PLEASE NOTE THAT CASE RESULTS DEPEND UPON A VARIETY OF FACTORS UNIQUE TO EACH CASE. CASE RESULTS DESCRIBED BELOW DO NOT GUARANTEE OR PREDICT A SIMILAR RESULT IN ANY FUTURE CASE UNDERTAKEN BY I.S. LAW FIRM, PLLC.

II.S. Law Firm received an approval of our petition to extend the permanent residency for our client, who had received her initial green-card through her marriage to a U.S. citizen, but had been battered and abused by her spouse. This was a complicated case that involved domestic violence, spousal abuse, separation, and multiple petitions.

Usually, if you obtain a green-card based on your marriage to a United States citizen, you will most likely receive a so-called “conditional permanent resident” card (unless you have been married to your U.S. citizen spouse for more than two years at the time your green-card is approved). A conditional green-card is only valid for two years. 90 days before your conditional card expires, you have to file Form I-751 with the United Citizenship and Immigration Services (USCIS) to remove conditions on your permanent residence and obtain a permanent green-card that is not tied to your marriage and is valid for 10 years.

Under normal circumstances, you and your U.S. citizen spouse must sign the petition together and submit additional evidence to prove that you are still married and living together. However, if you have been abused by your U.S. citizen spouse, you can apply for a permanent green-card by yourself and without waiting until 90 days before the expiration of your conditional card. You will have to submit extensive proof of your good-faith valid marriage with the abusive spouse as well as ample evidence of abuse.

This particular case was a complicated one for several reasons. Our client had suffered abuse from her U.S. citizen spouse during their marriage. Nevertheless, prior to retaining our services, the couple had filed a joint petition to renew our client’s green-card, without mentioning the abuse. Later, however, they had separated. The client subsequently retained our services.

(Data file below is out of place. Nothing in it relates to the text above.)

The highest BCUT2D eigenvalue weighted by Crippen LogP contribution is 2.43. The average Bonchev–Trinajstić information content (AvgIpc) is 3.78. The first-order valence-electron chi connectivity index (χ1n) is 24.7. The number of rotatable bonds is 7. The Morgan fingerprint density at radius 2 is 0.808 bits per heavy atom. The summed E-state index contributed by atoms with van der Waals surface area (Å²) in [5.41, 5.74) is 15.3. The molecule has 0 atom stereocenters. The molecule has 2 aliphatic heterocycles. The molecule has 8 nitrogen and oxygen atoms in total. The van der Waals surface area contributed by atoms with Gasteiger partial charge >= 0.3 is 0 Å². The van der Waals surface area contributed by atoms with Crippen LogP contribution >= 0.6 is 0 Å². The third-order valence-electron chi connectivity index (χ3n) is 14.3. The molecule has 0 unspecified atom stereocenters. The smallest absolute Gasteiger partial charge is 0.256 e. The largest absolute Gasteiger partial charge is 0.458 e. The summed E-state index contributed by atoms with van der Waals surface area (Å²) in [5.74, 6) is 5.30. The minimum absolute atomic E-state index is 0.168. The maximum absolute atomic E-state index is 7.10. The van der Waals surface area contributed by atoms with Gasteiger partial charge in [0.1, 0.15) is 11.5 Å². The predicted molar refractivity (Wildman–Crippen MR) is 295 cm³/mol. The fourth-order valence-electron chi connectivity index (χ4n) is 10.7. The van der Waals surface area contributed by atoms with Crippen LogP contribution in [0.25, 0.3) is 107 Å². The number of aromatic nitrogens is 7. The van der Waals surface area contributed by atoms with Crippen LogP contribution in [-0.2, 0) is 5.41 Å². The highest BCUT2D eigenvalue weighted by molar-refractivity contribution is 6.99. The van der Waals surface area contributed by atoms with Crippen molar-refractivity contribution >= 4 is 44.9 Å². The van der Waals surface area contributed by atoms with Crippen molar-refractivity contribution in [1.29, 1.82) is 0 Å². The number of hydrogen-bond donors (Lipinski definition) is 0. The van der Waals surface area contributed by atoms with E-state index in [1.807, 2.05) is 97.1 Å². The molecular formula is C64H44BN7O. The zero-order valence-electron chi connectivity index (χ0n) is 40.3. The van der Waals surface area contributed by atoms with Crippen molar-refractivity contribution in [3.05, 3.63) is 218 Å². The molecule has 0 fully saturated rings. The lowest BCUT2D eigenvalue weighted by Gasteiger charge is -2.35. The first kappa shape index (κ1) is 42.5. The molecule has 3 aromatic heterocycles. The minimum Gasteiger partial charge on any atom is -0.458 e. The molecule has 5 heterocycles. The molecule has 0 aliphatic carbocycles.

I.S. Law Firm helped our client fix the situation and clear up her record with USCIS by withdrawing the previously filed petition and filing a new petition based on the Violence Against Women Act (VAWA). The Violence Against Women Act (VAWA) provides relief for domestic violence victims. VAWA is a “self-petitioning” relief that removes control from the abuser and allows the victim to submit his or her own application that is filed without the abuser’s knowledge or consent.

In this case, we helped out client collect evidence of her good-faith marriage to her U.S. citizen spouse prior to the separation, and of the battery and abuse our client suffered. Attorney Ismail Shahtakhtinski thoroughly prepared our client for her interview and made sure that our client’s case was adequately presented to the USCIS. As a result, we were able to obtain a permanent, 10-year green-card for our client that is no longer tied to her marriage.

In any immigration case involving marriage and abuse, it is always a challenge to prove to the USCIS that your marriage was genuine, and that you were indeed abused. You should consult with an experienced immigration lawyer about the best strategy and to make sure that your actions will not be considered misrepresentation by USCIS, which may result in your petition denial, deportation, or complications when you apply for any future immigration benefits such as naturalization or sponsoring your relatives. A good immigration lawyer will guide you through the process and help you prepare your petition in the best possible way.

Attorneys at I.S. Law Firm have helped many immigrants obtain or extend their permanent residency in the United States, including in very complicated cases involving separation, divorce, and spousal abuse. If you received your green-card based on your marriage and need to remove conditions on your residency, please contact us for a consultation today at +1-703-527-1779 or via e-mail: [email protected].

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